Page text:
- Using a Sales Representative: determine commission structures, risk allocations
- Using an Export Management Company: turnkey approach adds costs and reduces risks
- Selling Direct to the Consumer
It is important to determine the right sales channels, keeping a long-term perspective in mind, so that suitable pricing strategies can be generated before offering selling prices to any customers.
A supply chain is an integral part of international sales process planning because it impacts both the cost of the item and the time it takes to deliver a product.
Michalowski outlined four primary supply chain alternatives and framed the discussion with the example of a company whose product is made in China and whose primary (or domestic) market is the U.S.
Domestic Warehouse—Factory to U.S. Warehouse
Those new to exporting typically begin by shipping international orders from inventory that is housed in the domestic warehouse.
Advantages and Disadvantages:
May be the most cost-effective, as the initial orders might be small.
Extra freight and duty charges to get the product from the factory to the U.S. and then ship from the U.S. These costs may be less than opening a second warehouse.
Buyers can consolidate an order, choosing for all SKUs available, but costs are higher due to repeat handling and shipping of products.
China-based Warehouse—Factory to Local Warehouse
Select products earmarked for international sales can be housed in a warehouse located in China. Appropriate product selection is key as it is not cost-effective to house every product the company sells.
Handling and shipping costs are kept to a minimum when managed by a Chinese-based warehouse, but there will be added costs for storing products there.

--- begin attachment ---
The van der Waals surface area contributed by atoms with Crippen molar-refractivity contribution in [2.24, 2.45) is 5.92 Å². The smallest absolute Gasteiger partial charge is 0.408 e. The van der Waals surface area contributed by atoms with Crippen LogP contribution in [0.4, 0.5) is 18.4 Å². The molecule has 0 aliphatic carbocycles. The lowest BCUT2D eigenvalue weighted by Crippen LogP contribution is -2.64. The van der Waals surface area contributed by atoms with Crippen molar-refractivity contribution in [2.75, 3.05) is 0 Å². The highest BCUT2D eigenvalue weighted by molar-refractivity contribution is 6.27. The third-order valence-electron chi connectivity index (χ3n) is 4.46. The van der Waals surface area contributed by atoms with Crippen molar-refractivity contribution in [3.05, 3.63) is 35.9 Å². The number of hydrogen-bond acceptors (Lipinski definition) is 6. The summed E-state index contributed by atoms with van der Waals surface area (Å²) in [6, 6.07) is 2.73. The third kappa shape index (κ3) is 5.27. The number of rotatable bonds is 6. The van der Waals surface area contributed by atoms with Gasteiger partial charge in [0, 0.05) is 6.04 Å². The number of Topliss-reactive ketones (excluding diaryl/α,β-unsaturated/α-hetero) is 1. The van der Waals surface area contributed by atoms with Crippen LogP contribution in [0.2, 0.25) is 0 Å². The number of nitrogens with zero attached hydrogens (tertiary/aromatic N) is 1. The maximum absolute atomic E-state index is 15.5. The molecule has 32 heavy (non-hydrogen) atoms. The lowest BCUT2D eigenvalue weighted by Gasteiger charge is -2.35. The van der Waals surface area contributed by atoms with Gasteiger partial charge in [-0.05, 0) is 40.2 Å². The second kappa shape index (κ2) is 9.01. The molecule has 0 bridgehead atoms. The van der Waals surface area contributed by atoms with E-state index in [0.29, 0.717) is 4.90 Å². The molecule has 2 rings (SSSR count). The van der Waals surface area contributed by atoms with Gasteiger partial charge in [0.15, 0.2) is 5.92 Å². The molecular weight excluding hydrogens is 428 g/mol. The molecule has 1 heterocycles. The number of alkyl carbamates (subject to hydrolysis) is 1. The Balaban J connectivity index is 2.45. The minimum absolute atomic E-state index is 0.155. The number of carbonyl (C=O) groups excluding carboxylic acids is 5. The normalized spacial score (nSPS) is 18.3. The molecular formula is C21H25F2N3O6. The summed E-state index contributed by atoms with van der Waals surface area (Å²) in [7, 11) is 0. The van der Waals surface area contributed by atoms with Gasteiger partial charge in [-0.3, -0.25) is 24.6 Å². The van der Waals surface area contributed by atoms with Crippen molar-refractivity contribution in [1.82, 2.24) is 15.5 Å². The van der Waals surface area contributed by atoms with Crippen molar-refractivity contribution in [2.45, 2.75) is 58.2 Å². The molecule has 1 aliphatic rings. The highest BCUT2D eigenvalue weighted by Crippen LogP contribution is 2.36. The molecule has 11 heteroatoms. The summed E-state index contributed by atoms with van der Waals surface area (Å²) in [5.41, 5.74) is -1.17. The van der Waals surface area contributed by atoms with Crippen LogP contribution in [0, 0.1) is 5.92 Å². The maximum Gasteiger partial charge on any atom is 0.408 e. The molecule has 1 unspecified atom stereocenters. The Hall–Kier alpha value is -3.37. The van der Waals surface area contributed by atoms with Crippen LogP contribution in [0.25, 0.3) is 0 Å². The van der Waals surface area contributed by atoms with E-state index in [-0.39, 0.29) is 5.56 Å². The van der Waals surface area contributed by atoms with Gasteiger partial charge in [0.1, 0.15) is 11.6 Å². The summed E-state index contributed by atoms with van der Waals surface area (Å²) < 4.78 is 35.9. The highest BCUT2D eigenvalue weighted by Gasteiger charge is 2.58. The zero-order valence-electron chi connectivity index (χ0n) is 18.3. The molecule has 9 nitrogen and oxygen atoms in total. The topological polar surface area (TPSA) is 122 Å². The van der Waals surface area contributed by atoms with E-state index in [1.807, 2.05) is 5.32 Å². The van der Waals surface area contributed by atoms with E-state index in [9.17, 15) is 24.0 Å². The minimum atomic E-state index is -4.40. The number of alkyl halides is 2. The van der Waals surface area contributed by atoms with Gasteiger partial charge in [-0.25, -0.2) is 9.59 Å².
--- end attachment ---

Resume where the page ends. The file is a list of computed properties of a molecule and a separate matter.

Direct Import—Factory to Retailer
In this model, a foreign buyer purchases a product that is shipped directly from the factory, saving the supplier both transit time and transportation costs. This option may limit the product selections. The sales company never takes physical possession of the products. This opens possibilities for the factory name and location to be disclosed and can impact trust building with your retailers and factory.
Foreign Warehouse—Factory to Warehouse in Foreign Market
Holding inventory in a warehouse located in a foreign market near retail customers allows for flexibility in servicing the region. This option increases flexibility to sell smaller quantities to small retailers. Added costs for storage must be considered.
A product supplier might use any or all four of the supply chain models to service varied customers in different markets.
Factors to consider when setting prices include your company’s export objective, market dynamics, costs associated with exporting the product, and sales strategy. Understand your true costs in order to set correct prices. Prices might be bottom-up—based on your costs, or top down—what the market can bear. Supply chain alternatives, sales channels, currency selection, exchange rates, collection/payment, letters of credit will all impact your pricing strategies. New tariffs may affect market conditions in the countries you had planned to enter and affect your profit margins.
Export Mechanics and Compliance
A tip sheet that outlined the vocabulary for international rules for the interpretations of the most commonly used international trading terms. The visual chart highlighted the spectrum of responsibilities and associated costs.
More knowledge will reduce or remove uncertainties arising from differing interpretations. Managing compliances requires careful preparation, including product compliances for types of materials used, product testing required, electrical voltage and packaging requirements—language, labeling, measurements.